Northern Ireland news

Ex-GAA star Johnny McGurk begins 10-month jail sentence

Johnny McGurk arrives at Antrim Crown Court before being jailed for 10 months for stealing from his employer. Picture by Mark Jamieson
Staff Reporter

FORMER GAA star Johnny McGurk was beginning a 10-month jail term on Thursday night for stealing more than half a million pounds from his employer to feed a gambling addiction.

The 50-year-old, who brought construction firm Patrick Bradley Ltd in Kilrea to the verge of bankruptcy, told experts he was placing bets of up to £3,000 a time and the thrill of wins was "like playing football again".

McGurk, of Drummuck Road near Maghera, won an All-Ireland medal with Derry in 1993 and was named a GAA All Star.

He pleaded guilty to the theft of £572,206 from the quarry and tarmac firm and 34 other charges involving fraud by abuse of his position of trust from July 2006 until the end of 2011.

McGurk, who provided references from a range of GAA officials, clergy, an un-named former Irish rugby international and an un-named senior unionist politician - showed no emotion as he was led off to begin serving his sentence.

Antrim Crown Court Judge Desmond Marrinan had told him he "almost wrecked" his former employer and for a long time it had been at risk of financial collapse.

He said like many top-level sports stars, it appeared the "excitement and the thrill one gets out of playing at the very highest level needed to be replaced with something".

His downfall showed how "a decent man can ruin his life by succumbing to the seductive siren call of gambling".

The judge said McGurk, who was Bradley's accountant for 18 years, may have harboured an honest but unrealistic view that he could have paid the money back "with the next roll of the dice".

He also accepted there was no evidence he had spent the money on extravagances, having even emptied £38,000 from the joint account with his wife for gambling.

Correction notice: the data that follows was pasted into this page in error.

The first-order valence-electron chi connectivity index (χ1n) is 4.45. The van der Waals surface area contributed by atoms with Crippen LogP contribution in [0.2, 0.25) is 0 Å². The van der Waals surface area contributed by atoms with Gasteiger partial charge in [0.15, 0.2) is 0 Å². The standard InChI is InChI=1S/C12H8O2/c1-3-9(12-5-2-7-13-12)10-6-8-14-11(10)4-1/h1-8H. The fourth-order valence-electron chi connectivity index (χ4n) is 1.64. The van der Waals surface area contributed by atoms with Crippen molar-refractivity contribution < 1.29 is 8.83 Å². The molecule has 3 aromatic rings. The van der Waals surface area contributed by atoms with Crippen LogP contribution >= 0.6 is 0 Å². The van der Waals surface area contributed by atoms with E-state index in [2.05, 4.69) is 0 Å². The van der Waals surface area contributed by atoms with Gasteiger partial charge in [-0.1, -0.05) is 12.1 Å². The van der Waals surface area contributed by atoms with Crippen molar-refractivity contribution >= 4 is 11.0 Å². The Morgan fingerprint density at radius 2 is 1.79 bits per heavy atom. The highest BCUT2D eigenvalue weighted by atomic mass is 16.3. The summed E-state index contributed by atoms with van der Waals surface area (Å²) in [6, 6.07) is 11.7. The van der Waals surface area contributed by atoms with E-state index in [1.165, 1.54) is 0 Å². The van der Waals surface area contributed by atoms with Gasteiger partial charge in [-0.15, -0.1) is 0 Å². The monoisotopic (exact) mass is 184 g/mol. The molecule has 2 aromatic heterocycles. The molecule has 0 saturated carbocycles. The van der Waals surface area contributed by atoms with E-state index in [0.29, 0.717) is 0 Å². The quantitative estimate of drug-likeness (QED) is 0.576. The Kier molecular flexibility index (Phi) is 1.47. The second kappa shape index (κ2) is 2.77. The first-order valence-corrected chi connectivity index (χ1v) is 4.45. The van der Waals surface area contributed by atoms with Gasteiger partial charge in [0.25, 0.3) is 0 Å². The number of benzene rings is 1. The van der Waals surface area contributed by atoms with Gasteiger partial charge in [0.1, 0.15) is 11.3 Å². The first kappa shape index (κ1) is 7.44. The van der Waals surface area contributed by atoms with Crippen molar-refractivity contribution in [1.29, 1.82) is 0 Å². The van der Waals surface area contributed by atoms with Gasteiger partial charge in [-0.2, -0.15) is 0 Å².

Judge Marrinan said one wondered when, if ever, he would have stopped taking the money which was only noticed due to the alertness of an incoming managing director.

He said the case had devastated McGurk's life and he accepted he is remorseful and had lost his "good name", while the "sad and distressing" case had also seriously damaged his marriage.

The judge noted that whilst on bail he continued to coach GAA football to young people not only at the Lavey club, with whom he previously won an All-Ireland club title, but also another club.

A report described McGurk as a "pathological" gambler and after his addiction was uncovered he had sought counselling and attended Gamblers Anonymous.

The judge saidMcGurk, without any other blot on his character, deserved credit for a guilty plea and his assistance to police.

However, he ordered him to serve 10 months without remission, in the hope he would come out of prison "chastened", followed by 20 months of licensed supervision to help "kill off this addiction".

The judge noted McGurk was not able to make recompense to the firm, but said £3,000 of winnings at Fairyhouse racecourse found in a company filing cabinet are to be given to it.

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